I believe we could start by removing the word "addiction" when referencing newborns. I hear this often, even during the debates over this law. By definition a child can not be born with an addiction.

    Addiction is characterized by inability to consistently abstain, impairment in behavioral control, craving, diminished recognition of significant problems with one’s behaviors and interpersonal relationships, and a dysfunctional emotional response. Like other chronic diseases, addiction often involves cycles of relapse and remission. A newborn is not capable of such behavior. A newborn may be born dependent. Neonatal Abstinence Syndrome is one of the two diagnosable medical conditions that is a direct result of drug use by the expecting mother. The other is Fetal Alcohol Syndrome.

    On the basis of popular literature, warning labels, and general confidence in the advances of modern medicine, many people wrongly believe that women have a high degree of control over their pregnancy outcomes. For example, the best selling pregnancy advice book What to Expect When You’re Expecting warns women to avoid contact with anyone who is smoking, changing a cat litter box, consuming unpasteurized cheese or undercooked meat, gardening without gloves, inhaling when handling household cleaning products, and ingesting caffeine, thereby creating the illusion that women who conform to all proscriptions can guarantee a healthy pregnancy outcome.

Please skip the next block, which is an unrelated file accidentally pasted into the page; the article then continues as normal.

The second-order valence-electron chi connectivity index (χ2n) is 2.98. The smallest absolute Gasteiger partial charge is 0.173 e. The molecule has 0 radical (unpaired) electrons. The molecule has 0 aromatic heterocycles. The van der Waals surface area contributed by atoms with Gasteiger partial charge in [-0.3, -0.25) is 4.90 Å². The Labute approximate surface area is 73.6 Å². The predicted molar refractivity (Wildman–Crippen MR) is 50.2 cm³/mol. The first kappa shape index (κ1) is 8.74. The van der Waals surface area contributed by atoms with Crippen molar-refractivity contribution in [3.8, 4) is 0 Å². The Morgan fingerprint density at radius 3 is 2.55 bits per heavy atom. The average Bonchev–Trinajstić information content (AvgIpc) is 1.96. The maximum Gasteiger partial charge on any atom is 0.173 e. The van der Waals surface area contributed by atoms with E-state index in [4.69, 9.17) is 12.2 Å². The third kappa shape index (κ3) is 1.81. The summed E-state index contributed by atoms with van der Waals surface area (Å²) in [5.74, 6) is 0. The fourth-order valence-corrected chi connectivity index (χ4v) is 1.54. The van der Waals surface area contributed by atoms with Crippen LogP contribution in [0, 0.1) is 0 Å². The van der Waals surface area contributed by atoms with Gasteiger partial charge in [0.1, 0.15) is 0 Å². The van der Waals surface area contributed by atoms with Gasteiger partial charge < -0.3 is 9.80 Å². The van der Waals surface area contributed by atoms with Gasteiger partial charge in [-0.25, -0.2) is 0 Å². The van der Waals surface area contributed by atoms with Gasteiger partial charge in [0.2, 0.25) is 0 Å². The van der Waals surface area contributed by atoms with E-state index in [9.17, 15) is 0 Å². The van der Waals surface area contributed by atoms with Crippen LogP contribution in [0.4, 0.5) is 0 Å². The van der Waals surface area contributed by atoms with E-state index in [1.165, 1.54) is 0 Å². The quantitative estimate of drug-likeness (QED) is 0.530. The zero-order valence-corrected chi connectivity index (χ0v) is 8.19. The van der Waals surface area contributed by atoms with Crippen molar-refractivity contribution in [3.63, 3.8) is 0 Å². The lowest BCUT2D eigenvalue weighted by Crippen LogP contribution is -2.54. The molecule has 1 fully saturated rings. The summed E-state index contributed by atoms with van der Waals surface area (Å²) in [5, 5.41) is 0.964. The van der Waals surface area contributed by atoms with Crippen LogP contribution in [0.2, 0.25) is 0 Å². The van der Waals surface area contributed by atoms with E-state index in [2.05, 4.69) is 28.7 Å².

The longstanding and constant medical reality, however, is that as many as 20-30 percent of all pregnancies will end in miscarriage or stillbirth. In fact, stillbirth is one of the most common adverse outcomes of pregnancy, and it occurs despite the best intentions and numerous precautions taken by individual women.

    No one would deny parents play a significant role in the health and well-being of their child, both before and after birth. But … every day in America women who did everything “right” during pregnancy that is, they got good prenatal care, they were married to the father of the child,